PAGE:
I appreciate everything PWC does, Mr. Davis said. It has built up on me as the days have gone by. I have been dizzy, irritable and nauseous. This will be a great comfort to me.
Last year, as a gift, Virginia DeRossett's three children put central air in the Highland Heights, Ky., house that's been her home since 1952.
Three window units became expendable. Mrs. DeRossett, 81, could have sold them but decided to donate them to Brighton Center. The Newport-based social service agency has been distributing fans and air conditioners in short supply throughout the heat wave.
They weren't brand new, but they worked, she said. I'm glad they are being put to good use. I know I am certainly enjoying my air conditioning this summer.
One of her air conditioners went to a family with children who have asthma.
Brighton Center has a long waiting list for air conditioners, said Jennifer Griola, family support coordinator. Residents have responded to the center's call for donations of cash, fans and air conditioners.
Cash donations of $1,500 allowed Ms. Griola to purchase 10 air conditioners last week.
There are no air conditioners left in town, she said.
But there are fans. And low-income households can receive a fan on a first-come, first-serve basis, she said.
Alexandria United Methodist Church donated seven new fans this week to Brighton Center.
Candice Printup, a 1999 graduate of Hamilton High School, has worked as a volunteer for Butler County's community action agency since June to raise money to buy school supplies for needy children.
This week, she volunteered to help out in another, more urgent program at the agency, called SELF (Supports to Encourage Low-income Families).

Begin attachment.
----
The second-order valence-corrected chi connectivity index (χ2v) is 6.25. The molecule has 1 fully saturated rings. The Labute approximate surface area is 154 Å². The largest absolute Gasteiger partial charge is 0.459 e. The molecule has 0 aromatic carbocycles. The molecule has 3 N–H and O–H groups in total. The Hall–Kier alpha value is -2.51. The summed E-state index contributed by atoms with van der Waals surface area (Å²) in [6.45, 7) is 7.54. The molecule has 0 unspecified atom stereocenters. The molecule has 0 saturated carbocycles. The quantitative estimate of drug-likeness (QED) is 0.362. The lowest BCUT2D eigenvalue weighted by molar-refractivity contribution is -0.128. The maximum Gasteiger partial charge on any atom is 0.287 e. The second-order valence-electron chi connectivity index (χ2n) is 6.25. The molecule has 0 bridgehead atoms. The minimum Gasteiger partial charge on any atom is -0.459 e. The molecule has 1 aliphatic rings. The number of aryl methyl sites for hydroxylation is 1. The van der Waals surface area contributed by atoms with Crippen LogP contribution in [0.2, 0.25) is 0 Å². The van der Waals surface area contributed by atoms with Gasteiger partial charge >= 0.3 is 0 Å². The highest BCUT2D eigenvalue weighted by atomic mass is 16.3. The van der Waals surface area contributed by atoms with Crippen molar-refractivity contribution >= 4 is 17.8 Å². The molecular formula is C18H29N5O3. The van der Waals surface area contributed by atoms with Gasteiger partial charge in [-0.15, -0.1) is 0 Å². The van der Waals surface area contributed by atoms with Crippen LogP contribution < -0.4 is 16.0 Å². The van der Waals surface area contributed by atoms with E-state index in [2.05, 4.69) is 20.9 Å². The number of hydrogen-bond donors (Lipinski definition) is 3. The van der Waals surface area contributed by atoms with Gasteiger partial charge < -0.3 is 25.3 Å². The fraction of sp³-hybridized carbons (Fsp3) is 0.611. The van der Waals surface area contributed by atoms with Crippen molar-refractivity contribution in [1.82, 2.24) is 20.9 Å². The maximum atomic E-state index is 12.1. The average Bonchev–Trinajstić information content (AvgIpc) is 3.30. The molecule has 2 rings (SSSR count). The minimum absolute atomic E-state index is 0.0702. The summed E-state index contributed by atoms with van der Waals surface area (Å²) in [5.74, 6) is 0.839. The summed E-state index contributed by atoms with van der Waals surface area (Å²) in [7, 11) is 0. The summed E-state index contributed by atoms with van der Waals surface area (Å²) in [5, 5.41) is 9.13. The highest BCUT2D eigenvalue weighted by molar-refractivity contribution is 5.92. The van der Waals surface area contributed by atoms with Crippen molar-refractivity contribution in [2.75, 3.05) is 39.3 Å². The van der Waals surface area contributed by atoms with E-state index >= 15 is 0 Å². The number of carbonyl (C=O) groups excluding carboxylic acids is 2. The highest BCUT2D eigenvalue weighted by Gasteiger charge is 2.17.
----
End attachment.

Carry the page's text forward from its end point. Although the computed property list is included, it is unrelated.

SELF received $66,000 in federal money from Ohio Gov. Bob Taft on Monday to use to distribute vouchers for air conditioners and fans to people earning less than 150 percent of the poverty level.
Miss Printup helps by working the phones. Each day this past week, she took calls from stressed, tired people seeking relief.
One day, I took calls and explained to people how the program worked, said Miss Printup, who will attend Miami University-Hamilton this fall. Another day I called back more than 300 people.
Last Sunday night at Griffiss Air Base in upstate New York, Jennifer Helms watched the Woodstock '99 music festival end in a blaze of looting and bonfires.
On Monday, the 19-year-old Milford woman came home to another type of inferno.
Her mother, Anne Marie Helms, is a social worker with Cincinnati Area Senior Services and visits shut-ins.
Mrs. Helms had a long, busy week because of the heat emergency, and Friday afternoon, she asked her daughter for some help. An 89-year-old client from Walnut Hills was new to the food stamp program and could not leave her apartment in the heat to attend a mandatory orientation meeting.
So Mrs. Helms asked her daughter to go with her to the woman's apartment, pick up her identification and a permission slip and attend the meeting for her at the Hamilton County Department of Human Services.
She's frail, has shortness of breath, Mrs. Helms said. She stays in because she does have air conditioning. Jennifer could go and take notes. That way, we could get the woman some food.
The woman couldn't receive food stamps until she attended the meeting.
It sounded like something I could do to help out, Miss Helms said, and I accepted willingly.